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Thought provoking “The Sunset Limited” @ none too fragile

Roy Berko

(Member, American Theatre Critics Association & Cleveland Critics Circle)

Cormac McCarthy, the author of “The Sunset Limited,” which is now on stage at none too fragile theatre, probes, in his script, the topics:   Why would someone want to commit suicide?  Why does one person turn to religion when angst-filled, while another rejects the concept of a deity?  Is traditional education a negative or positive influence in dealing with problems?  What is the meaning of life?  Can a person change from killer to saint?  It probes the decisions to end one’s life, as well as human suffering.

“The Sunset Limited” is a two-person character study centering on dialogue rather than being a traditional action driven play.  In fact, the real action of the play takes place before the initial lights come up.

The ninety-minute poetic drama takes place in a small inner-city project apartment.  It is a conversation between two unnamed men, “Black “ and “White,” whose identifications match their skin color.  The former is very large and speaks Black English, while the latter, sometimes addressed as “Professor,” is slender in build and obviously well-educated as represented by both his language, and the way he formulates his ideas.

As their histories unravel, we become aware that Black has been in jail for murder.  While there, he became an evangelical Christian, having found “Jesus.”  His world revolves around reading and believing in the “Bible.”

Just before the duos’ entrance into Black’s apartment, White had attempted suicide by jumping off the platform in the path of The Sunset Limited, a train that travels from New Orleans to Los Angeles.  Black grabbed him and stopped White’s flight to death.

As director Sean Derry revealed in a conversation following the production, he needed to “cut a lot of the dialogue,” which, in form, “is really more novel than a play script.”  It is not by accident that the subtitle of the piece is, “A Novel in Dramatic Form.”

The script is filled with well-conceived, insightful written lines, such as:  “Education makes the world personal.”  “All knowledge is vanity.”  “The darker story is always the correct one.”  “You are walking around dead.”  “There is a lingering Scent of divinity.” And, “There is a hope of nothingness.”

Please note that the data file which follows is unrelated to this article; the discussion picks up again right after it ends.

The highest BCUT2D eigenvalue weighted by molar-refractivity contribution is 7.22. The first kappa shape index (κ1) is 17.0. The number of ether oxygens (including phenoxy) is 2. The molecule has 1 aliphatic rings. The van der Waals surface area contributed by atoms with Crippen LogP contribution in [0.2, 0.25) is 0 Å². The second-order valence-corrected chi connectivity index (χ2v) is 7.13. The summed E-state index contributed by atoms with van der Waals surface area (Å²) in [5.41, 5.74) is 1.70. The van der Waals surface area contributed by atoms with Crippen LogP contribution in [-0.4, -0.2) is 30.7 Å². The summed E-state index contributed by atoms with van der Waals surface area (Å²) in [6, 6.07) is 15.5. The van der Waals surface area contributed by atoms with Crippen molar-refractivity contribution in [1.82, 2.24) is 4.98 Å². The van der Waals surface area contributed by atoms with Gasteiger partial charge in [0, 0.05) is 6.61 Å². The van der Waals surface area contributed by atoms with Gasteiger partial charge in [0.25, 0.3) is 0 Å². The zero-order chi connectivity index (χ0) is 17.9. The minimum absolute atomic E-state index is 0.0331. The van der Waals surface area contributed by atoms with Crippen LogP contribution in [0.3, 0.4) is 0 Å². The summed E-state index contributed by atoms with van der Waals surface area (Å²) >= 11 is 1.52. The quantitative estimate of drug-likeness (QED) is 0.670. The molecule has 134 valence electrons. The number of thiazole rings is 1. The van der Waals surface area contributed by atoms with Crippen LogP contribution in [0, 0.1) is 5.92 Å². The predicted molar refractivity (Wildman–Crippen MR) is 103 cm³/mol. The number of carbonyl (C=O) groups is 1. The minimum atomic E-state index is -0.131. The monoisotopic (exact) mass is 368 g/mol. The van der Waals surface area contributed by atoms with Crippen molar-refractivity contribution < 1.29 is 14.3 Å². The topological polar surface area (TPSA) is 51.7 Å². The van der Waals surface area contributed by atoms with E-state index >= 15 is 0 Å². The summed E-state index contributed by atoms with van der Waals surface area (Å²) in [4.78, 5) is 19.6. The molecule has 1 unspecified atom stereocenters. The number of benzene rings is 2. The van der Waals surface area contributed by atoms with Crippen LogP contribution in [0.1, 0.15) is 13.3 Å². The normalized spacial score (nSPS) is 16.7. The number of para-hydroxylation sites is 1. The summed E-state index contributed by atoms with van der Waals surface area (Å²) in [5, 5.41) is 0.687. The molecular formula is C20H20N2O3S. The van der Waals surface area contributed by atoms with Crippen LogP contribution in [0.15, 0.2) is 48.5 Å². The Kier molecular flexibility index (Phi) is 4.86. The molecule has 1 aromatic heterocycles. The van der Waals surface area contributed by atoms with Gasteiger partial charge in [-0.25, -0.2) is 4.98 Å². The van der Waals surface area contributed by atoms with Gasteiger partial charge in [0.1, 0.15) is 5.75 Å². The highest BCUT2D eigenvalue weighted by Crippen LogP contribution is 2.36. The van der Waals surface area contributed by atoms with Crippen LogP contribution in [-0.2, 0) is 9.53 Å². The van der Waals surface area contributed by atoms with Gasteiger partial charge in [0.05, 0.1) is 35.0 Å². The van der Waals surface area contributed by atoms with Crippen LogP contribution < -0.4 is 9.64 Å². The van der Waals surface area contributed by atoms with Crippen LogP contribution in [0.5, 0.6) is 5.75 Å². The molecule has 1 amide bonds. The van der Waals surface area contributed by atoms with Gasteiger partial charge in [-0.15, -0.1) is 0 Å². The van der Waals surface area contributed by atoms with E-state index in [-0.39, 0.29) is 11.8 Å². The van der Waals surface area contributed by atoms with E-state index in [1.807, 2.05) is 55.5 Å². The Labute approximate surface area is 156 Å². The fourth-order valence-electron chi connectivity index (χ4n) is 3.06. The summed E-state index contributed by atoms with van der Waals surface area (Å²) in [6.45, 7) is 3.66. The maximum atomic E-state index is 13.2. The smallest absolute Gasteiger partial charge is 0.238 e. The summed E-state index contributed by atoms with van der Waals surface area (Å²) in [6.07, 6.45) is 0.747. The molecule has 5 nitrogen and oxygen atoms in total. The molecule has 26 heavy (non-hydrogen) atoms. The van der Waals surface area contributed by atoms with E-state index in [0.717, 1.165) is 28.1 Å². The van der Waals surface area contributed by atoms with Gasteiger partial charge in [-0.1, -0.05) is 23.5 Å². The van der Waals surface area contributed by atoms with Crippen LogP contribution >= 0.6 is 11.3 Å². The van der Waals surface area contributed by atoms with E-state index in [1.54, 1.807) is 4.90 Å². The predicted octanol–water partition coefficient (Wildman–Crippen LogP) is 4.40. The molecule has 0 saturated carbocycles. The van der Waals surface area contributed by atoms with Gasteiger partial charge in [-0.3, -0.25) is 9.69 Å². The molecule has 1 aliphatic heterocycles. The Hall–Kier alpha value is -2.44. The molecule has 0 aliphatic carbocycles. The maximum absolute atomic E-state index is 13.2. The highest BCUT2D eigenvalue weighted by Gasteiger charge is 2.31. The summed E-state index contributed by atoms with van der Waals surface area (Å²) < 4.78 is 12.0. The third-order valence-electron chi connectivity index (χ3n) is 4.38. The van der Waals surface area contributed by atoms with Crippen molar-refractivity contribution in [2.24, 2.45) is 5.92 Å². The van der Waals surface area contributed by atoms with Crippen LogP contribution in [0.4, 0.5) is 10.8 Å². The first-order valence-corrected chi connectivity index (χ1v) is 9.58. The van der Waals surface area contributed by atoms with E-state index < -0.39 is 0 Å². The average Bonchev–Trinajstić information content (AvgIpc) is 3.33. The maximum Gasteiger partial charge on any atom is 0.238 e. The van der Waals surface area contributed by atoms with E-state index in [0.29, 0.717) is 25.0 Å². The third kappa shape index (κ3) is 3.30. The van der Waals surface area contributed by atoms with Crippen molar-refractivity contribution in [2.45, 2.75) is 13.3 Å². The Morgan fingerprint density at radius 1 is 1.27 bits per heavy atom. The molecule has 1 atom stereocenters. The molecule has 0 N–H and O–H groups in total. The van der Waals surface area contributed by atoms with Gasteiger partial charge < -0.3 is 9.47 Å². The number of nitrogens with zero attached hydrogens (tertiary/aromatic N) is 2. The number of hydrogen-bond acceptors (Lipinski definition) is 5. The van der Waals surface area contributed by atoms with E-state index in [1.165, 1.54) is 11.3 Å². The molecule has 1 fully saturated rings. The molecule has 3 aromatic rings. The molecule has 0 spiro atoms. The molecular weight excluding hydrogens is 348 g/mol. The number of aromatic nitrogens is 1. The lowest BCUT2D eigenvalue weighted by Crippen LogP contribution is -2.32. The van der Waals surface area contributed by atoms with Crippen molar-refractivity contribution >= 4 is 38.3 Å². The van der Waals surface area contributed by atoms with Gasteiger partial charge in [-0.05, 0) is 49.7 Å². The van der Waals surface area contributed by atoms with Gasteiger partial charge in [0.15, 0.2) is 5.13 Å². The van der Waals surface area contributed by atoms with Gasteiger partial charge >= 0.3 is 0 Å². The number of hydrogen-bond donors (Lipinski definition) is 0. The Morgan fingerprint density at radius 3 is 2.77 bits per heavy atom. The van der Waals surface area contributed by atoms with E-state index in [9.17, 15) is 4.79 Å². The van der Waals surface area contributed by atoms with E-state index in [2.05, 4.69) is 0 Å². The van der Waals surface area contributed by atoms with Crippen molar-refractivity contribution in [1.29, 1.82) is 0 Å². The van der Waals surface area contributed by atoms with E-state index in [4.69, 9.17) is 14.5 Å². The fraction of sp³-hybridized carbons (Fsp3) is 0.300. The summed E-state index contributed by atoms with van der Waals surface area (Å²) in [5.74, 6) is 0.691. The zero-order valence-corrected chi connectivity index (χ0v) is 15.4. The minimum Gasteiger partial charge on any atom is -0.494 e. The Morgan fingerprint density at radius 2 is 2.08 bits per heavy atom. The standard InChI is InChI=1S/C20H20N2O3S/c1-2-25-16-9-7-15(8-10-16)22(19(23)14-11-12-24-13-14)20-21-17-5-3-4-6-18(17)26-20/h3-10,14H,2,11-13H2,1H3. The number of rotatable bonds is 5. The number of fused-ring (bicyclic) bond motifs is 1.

The men sit at a table, share coffee and food, move into the living room area, constantly talking.  There are no physical battles, no strong display of emotional outbursts.  Not much physically happens, but ideas flow.

Myron Lewis, as Black, is an imposing presence.  He creates a real person who comes across as someone with an honest bent on “saving” White, both physically and spiritually.  His is a nicely textured performance.

Richard Worswick, as White, also develops a believable being, filled with angst, overwhelmed by life, having few friends, and possessing little reason to live.  He makes us believe that he has rejected the basic human need for survival and is ready to depart from his earthly existence.

Capsule judgement: “The Sunset Limited” is a thought-provoking script, which gets an intelligent production at none too fragile.  It is a play that will hold the attention of those interested in a philosophical delving into life, religion, and the human condition.

Big news from none too fragile.  The company will present “Possum Dreams,” a play they staged in June of this year in New York in March, 2015.  Watch for the official announcement!

“The Sunset Limited” runs through September 27, 2014 at none too fragile theater which is located in Bricco’s Restaurant, 1841 Merriman Road, Akron. For tickets call 330-671-4563 or go to